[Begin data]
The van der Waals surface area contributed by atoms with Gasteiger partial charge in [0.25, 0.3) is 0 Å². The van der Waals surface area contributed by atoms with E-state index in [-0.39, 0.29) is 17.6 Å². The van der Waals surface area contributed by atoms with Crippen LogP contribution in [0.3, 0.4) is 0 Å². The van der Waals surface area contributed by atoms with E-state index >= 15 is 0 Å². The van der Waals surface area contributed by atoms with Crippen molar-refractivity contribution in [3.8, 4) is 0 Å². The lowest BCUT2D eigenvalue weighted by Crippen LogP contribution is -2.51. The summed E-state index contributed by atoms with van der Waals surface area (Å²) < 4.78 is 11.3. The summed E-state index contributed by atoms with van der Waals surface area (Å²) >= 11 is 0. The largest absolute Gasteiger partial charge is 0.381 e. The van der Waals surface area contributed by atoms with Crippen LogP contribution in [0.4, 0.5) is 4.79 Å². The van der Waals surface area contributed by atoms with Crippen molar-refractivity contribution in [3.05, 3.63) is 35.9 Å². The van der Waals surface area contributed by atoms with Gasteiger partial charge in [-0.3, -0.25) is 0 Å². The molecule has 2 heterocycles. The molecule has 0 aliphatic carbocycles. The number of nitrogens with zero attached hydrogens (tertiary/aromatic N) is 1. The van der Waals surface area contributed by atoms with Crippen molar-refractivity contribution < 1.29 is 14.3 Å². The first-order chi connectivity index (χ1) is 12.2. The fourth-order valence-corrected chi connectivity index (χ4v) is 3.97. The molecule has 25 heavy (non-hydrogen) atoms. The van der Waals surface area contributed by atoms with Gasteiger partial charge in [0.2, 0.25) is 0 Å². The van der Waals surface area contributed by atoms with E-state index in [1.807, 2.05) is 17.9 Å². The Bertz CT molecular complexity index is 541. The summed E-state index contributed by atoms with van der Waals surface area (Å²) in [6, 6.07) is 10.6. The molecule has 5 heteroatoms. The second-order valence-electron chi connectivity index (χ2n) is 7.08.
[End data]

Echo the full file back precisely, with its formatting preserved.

The van der Waals surface area contributed by atoms with Gasteiger partial charge in [0.25, 0.3) is 0 Å². The van der Waals surface area contributed by atoms with E-state index in [-0.39, 0.29) is 17.6 Å². The van der Waals surface area contributed by atoms with Crippen LogP contribution in [0.3, 0.4) is 0 Å². The van der Waals surface area contributed by atoms with E-state index >= 15 is 0 Å². The van der Waals surface area contributed by atoms with Crippen molar-refractivity contribution in [3.8, 4) is 0 Å². The lowest BCUT2D eigenvalue weighted by Crippen LogP contribution is -2.51. The summed E-state index contributed by atoms with van der Waals surface area (Å²) < 4.78 is 11.3. The summed E-state index contributed by atoms with van der Waals surface area (Å²) >= 11 is 0. The largest absolute Gasteiger partial charge is 0.381 e. The van der Waals surface area contributed by atoms with Crippen LogP contribution in [0.4, 0.5) is 4.79 Å². The van der Waals surface area contributed by atoms with Crippen molar-refractivity contribution in [3.05, 3.63) is 35.9 Å². The van der Waals surface area contributed by atoms with Gasteiger partial charge in [-0.3, -0.25) is 0 Å². The molecule has 2 heterocycles. The molecule has 0 aliphatic carbocycles. The number of nitrogens with zero attached hydrogens (tertiary/aromatic N) is 1. The van der Waals surface area contributed by atoms with Crippen molar-refractivity contribution < 1.29 is 14.3 Å². The first-order chi connectivity index (χ1) is 12.2. The fourth-order valence-corrected chi connectivity index (χ4v) is 3.97. The molecule has 25 heavy (non-hydrogen) atoms. The van der Waals surface area contributed by atoms with Gasteiger partial charge in [0.2, 0.25) is 0 Å². The van der Waals surface area contributed by atoms with E-state index in [1.807, 2.05) is 17.9 Å². The Bertz CT molecular complexity index is 541. The summed E-state index contributed by atoms with van der Waals surface area (Å²) in [6, 6.07) is 10.6. The molecule has 5 heteroatoms. The second-order valence-electron chi connectivity index (χ2n) is 7.08.